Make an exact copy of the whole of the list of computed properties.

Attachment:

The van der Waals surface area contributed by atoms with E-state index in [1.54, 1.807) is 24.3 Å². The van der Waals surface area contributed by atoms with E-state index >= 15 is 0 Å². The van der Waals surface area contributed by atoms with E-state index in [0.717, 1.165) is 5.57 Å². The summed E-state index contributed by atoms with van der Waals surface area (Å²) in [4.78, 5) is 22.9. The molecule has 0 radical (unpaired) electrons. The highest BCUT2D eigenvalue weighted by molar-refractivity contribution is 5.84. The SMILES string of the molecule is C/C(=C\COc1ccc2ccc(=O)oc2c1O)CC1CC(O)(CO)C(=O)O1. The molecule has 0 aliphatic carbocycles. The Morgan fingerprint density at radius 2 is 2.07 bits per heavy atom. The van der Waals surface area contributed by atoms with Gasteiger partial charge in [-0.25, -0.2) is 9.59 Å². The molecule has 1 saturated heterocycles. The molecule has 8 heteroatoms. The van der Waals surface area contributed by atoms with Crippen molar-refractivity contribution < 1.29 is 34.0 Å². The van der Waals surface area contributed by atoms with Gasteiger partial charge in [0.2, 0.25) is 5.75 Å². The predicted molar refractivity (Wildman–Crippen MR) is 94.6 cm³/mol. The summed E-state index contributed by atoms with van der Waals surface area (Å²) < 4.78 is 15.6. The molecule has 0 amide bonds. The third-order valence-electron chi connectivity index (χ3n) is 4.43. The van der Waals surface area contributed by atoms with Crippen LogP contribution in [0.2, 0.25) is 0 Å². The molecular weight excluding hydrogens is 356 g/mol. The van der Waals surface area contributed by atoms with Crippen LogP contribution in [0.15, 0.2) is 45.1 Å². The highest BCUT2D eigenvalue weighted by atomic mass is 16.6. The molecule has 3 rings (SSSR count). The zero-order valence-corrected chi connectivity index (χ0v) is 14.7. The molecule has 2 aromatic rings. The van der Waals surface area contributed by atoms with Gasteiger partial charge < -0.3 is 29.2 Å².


The van der Waals surface area contributed by atoms with E-state index in [1.54, 1.807) is 24.3 Å². The van der Waals surface area contributed by atoms with E-state index >= 15 is 0 Å². The van der Waals surface area contributed by atoms with E-state index in [0.717, 1.165) is 5.57 Å². The summed E-state index contributed by atoms with van der Waals surface area (Å²) in [4.78, 5) is 22.9. The molecule has 0 radical (unpaired) electrons. The highest BCUT2D eigenvalue weighted by molar-refractivity contribution is 5.84. The SMILES string of the molecule is C/C(=C\COc1ccc2ccc(=O)oc2c1O)CC1CC(O)(CO)C(=O)O1. The molecule has 0 aliphatic carbocycles. The Morgan fingerprint density at radius 2 is 2.07 bits per heavy atom. The van der Waals surface area contributed by atoms with Gasteiger partial charge in [-0.25, -0.2) is 9.59 Å². The molecule has 1 saturated heterocycles. The molecule has 8 heteroatoms. The van der Waals surface area contributed by atoms with Crippen molar-refractivity contribution < 1.29 is 34.0 Å². The van der Waals surface area contributed by atoms with Gasteiger partial charge in [0.2, 0.25) is 5.75 Å². The predicted molar refractivity (Wildman–Crippen MR) is 94.6 cm³/mol. The summed E-state index contributed by atoms with van der Waals surface area (Å²) < 4.78 is 15.6. The molecule has 0 amide bonds. The third-order valence-electron chi connectivity index (χ3n) is 4.43. The van der Waals surface area contributed by atoms with Crippen LogP contribution in [0.2, 0.25) is 0 Å². The molecular weight excluding hydrogens is 356 g/mol. The van der Waals surface area contributed by atoms with Crippen LogP contribution in [0.15, 0.2) is 45.1 Å². The highest BCUT2D eigenvalue weighted by atomic mass is 16.6. The molecule has 3 rings (SSSR count). The zero-order valence-corrected chi connectivity index (χ0v) is 14.7. The molecule has 2 aromatic rings. The van der Waals surface area contributed by atoms with Gasteiger partial charge < -0.3 is 29.2 Å².